A man charged twice for driving while disqualified was sentenced last week to eight months’ imprisonment.
Magistrate Valdis Foldats told defendant Lindev Ricardo Reid that the sentence had to deter him and had to send a message to other disqualified drivers.
Reid, 28, was disqualified from driving for one year on Oct. 20, 2015 for driving without insurance. On Nov. 15, officers saw Reid driving along School Road. They arrested him and brought him to court on Nov. 17 for driving while disqualified and with no insurance (since insurance would not cover a disqualified driver).
At that court appearance, Magistrate Foldats told Reid that he considered the new charge a breach of a court order and remanded him in custody pending disposal of the matter.
On a later mention date, another magistrate granted Reid bail and set a return date.
On March 11 this year, police were called to a one-vehicle accident on West Bay Road. The car belonged to Reid’s wife and he admitted taking it without her consent. He was given a roadside breath test, which registered 0.212. Arrested and taken to the police station, he was tested with a breathalyzer and registered 0.173.
Defense attorney John Furniss said Reid had been unemployed for some time because he had hurt his neck and could not do the tiling work that was his trade. Not working, he sometimes drank at home.
On the night of the March 11 accident, he had taken the dog for a walk and the dog had run away. Reid could not chase after it because of his bad neck, so he got into the car to look for the dog and ended up crashing into bush on the side of the road. He had been in custody since.
The magistrate said it was pure luck that no one was injured.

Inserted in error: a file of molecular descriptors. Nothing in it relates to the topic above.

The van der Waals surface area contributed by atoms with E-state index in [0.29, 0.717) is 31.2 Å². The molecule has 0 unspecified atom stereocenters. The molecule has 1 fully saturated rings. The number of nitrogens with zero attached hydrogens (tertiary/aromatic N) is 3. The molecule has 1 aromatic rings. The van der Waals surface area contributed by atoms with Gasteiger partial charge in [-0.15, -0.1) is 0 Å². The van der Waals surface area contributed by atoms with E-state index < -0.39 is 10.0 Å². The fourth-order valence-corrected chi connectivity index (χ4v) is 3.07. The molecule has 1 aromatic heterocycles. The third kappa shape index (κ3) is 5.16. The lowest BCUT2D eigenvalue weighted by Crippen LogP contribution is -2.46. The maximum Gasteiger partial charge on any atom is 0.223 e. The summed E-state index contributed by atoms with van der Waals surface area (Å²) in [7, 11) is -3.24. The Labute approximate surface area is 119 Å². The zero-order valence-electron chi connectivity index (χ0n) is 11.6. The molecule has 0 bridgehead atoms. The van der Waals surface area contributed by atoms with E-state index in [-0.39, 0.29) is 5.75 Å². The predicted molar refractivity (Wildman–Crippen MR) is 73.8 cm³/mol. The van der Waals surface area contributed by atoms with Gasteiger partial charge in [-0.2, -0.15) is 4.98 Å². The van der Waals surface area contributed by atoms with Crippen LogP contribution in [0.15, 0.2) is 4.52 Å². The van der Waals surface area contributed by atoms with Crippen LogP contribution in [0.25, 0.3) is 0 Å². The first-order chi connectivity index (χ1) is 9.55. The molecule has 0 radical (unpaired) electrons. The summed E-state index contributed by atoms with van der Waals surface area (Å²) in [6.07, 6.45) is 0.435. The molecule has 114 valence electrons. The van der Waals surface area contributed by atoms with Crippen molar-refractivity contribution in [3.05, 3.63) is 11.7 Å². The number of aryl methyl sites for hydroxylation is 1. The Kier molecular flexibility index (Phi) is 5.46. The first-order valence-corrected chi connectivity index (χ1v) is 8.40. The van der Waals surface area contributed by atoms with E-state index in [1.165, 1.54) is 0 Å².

Mr. Furniss agreed, adding, “The penny has dropped” for Reid because of this second time in custody. “He accepts he should never have made that decision to drive. If the realization wasn’t there before, it is now,” he said.
Another result of Reid’s bad decision was that the vehicle was a write-off. Reid was also going to have employment problems because he would not be able to drive, Mr. Furniss said.
The magistrate noted that the maximum sentence for driving while disqualified is 12 months. He imposed one month imprisonment for the first driving while disqualified offense and seven months consecutive for the second. Time in custody will count against the eight-month total.
Reid’s disqualification from driving now runs until 2021, which includes the driving under the influence charge. Other traffic sentences were made to run concurrently.
For a separate dishonesty charge involving the use of another person’s credit card, Mr. Furniss asked for a suspended sentence.
He pointed out that Reid had not been represented when he pleaded not guilty and a trial date was set. After speaking with Mr. Furniss, Reid changed his plea to guilty.
“You don’t need legal advice to tell the truth,” the magistrate replied. He pointed out that seven witnesses had been called for the trial.
Crown counsel Greg Walcolm said this was Reid’s first offense for dishonesty and it was not a breach of trust. Any custodial sentence should be suspended, he said.
He explained that the owner of the credit card had checked into a hotel on Seven Mile Beach using her credit card. She had then gone to Camana Bay with her purse, but did not use the credit card there. She noticed the card was missing the next day.
She called the bank and was informed that the card had been used for transactions totaling $750.30. One of the transactions was the purchase of an in-car stereo for $169.99. CCTV footage showed Reid making the purchase.
Reid was arrested but denied knowing anything about it. His vehicle was searched and a stereo was found matching the one purchased with the credit card. He then gave a “no comment” interview.
Mr. Furniss said Reid had pleaded not guilty because he did not want to admit the dishonesty to his wife. Reid later said he had found the card and used it.
The magistrate imposed a sentence of 10 months, suspended for two years and ordered compensation of $750.30 within six months or 75 days in default of payment.